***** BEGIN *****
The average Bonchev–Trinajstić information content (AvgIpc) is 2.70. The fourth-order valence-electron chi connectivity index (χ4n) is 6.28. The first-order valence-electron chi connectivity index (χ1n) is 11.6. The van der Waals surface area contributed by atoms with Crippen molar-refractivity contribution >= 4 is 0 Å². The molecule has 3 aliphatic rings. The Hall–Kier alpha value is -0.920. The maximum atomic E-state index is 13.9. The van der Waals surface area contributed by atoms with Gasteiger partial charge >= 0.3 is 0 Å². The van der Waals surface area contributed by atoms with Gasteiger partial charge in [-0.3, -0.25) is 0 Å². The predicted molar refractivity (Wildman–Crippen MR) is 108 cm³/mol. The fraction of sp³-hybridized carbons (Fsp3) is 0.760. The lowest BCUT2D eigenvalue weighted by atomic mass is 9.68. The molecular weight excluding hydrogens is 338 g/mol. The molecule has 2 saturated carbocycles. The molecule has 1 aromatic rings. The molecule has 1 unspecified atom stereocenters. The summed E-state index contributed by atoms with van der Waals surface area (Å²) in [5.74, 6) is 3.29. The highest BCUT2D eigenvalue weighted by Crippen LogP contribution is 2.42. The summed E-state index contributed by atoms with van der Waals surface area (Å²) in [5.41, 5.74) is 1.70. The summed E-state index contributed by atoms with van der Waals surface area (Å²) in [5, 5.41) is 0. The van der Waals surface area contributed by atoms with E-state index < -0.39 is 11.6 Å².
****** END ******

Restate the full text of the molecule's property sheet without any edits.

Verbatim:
The average Bonchev–Trinajstić information content (AvgIpc) is 2.70. The fourth-order valence-electron chi connectivity index (χ4n) is 6.28. The first-order valence-electron chi connectivity index (χ1n) is 11.6. The van der Waals surface area contributed by atoms with Crippen molar-refractivity contribution >= 4 is 0 Å². The molecule has 3 aliphatic rings. The Hall–Kier alpha value is -0.920. The maximum atomic E-state index is 13.9. The van der Waals surface area contributed by atoms with Gasteiger partial charge >= 0.3 is 0 Å². The van der Waals surface area contributed by atoms with Gasteiger partial charge in [-0.3, -0.25) is 0 Å². The predicted molar refractivity (Wildman–Crippen MR) is 108 cm³/mol. The fraction of sp³-hybridized carbons (Fsp3) is 0.760. The lowest BCUT2D eigenvalue weighted by atomic mass is 9.68. The molecular weight excluding hydrogens is 338 g/mol. The molecule has 2 saturated carbocycles. The molecule has 1 aromatic rings. The molecule has 1 unspecified atom stereocenters. The summed E-state index contributed by atoms with van der Waals surface area (Å²) in [5.74, 6) is 3.29. The highest BCUT2D eigenvalue weighted by Crippen LogP contribution is 2.42. The summed E-state index contributed by atoms with van der Waals surface area (Å²) in [5.41, 5.74) is 1.70. The summed E-state index contributed by atoms with van der Waals surface area (Å²) in [5, 5.41) is 0. The van der Waals surface area contributed by atoms with E-state index < -0.39 is 11.6 Å².